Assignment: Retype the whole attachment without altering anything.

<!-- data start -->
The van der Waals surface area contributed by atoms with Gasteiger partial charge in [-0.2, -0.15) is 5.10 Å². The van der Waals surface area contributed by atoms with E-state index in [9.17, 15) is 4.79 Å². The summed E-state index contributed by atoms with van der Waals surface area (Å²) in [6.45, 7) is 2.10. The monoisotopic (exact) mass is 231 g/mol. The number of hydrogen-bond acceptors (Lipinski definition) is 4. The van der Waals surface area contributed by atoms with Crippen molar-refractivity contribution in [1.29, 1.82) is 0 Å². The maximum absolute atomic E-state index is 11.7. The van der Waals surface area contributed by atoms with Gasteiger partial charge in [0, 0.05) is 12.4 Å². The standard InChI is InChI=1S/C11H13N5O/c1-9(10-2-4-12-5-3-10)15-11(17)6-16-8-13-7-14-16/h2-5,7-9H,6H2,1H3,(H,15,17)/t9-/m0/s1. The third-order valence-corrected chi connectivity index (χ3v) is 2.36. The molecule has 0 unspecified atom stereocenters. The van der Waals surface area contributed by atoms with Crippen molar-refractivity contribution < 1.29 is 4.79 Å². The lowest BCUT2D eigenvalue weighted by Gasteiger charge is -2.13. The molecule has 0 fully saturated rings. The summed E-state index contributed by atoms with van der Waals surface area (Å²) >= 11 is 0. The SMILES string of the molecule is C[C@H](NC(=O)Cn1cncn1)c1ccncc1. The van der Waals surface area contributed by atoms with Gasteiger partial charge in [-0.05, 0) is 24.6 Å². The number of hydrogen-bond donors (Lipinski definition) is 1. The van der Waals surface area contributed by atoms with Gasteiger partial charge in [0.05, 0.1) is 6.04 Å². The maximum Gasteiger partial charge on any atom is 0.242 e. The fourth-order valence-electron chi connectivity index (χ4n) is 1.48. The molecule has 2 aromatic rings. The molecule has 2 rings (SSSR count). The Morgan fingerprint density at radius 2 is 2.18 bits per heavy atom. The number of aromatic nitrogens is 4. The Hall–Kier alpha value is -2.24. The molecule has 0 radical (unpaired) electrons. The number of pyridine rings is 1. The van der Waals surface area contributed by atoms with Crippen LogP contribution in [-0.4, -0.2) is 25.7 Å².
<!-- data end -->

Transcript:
The van der Waals surface area contributed by atoms with Gasteiger partial charge in [-0.2, -0.15) is 5.10 Å². The van der Waals surface area contributed by atoms with E-state index in [9.17, 15) is 4.79 Å². The summed E-state index contributed by atoms with van der Waals surface area (Å²) in [6.45, 7) is 2.10. The monoisotopic (exact) mass is 231 g/mol. The number of hydrogen-bond acceptors (Lipinski definition) is 4. The van der Waals surface area contributed by atoms with Crippen molar-refractivity contribution in [1.29, 1.82) is 0 Å². The maximum absolute atomic E-state index is 11.7. The van der Waals surface area contributed by atoms with Gasteiger partial charge in [0, 0.05) is 12.4 Å². The standard InChI is InChI=1S/C11H13N5O/c1-9(10-2-4-12-5-3-10)15-11(17)6-16-8-13-7-14-16/h2-5,7-9H,6H2,1H3,(H,15,17)/t9-/m0/s1. The third-order valence-corrected chi connectivity index (χ3v) is 2.36. The molecule has 0 unspecified atom stereocenters. The van der Waals surface area contributed by atoms with Crippen molar-refractivity contribution < 1.29 is 4.79 Å². The lowest BCUT2D eigenvalue weighted by Gasteiger charge is -2.13. The molecule has 0 fully saturated rings. The summed E-state index contributed by atoms with van der Waals surface area (Å²) >= 11 is 0. The SMILES string of the molecule is C[C@H](NC(=O)Cn1cncn1)c1ccncc1. The van der Waals surface area contributed by atoms with Gasteiger partial charge in [-0.05, 0) is 24.6 Å². The number of hydrogen-bond donors (Lipinski definition) is 1. The van der Waals surface area contributed by atoms with Gasteiger partial charge in [0.05, 0.1) is 6.04 Å². The maximum Gasteiger partial charge on any atom is 0.242 e. The fourth-order valence-electron chi connectivity index (χ4n) is 1.48. The molecule has 2 aromatic rings. The molecule has 2 rings (SSSR count). The Morgan fingerprint density at radius 2 is 2.18 bits per heavy atom. The number of aromatic nitrogens is 4. The Hall–Kier alpha value is -2.24. The molecule has 0 radical (unpaired) electrons. The number of pyridine rings is 1. The van der Waals surface area contributed by atoms with Crippen LogP contribution in [-0.4, -0.2) is 25.7 Å².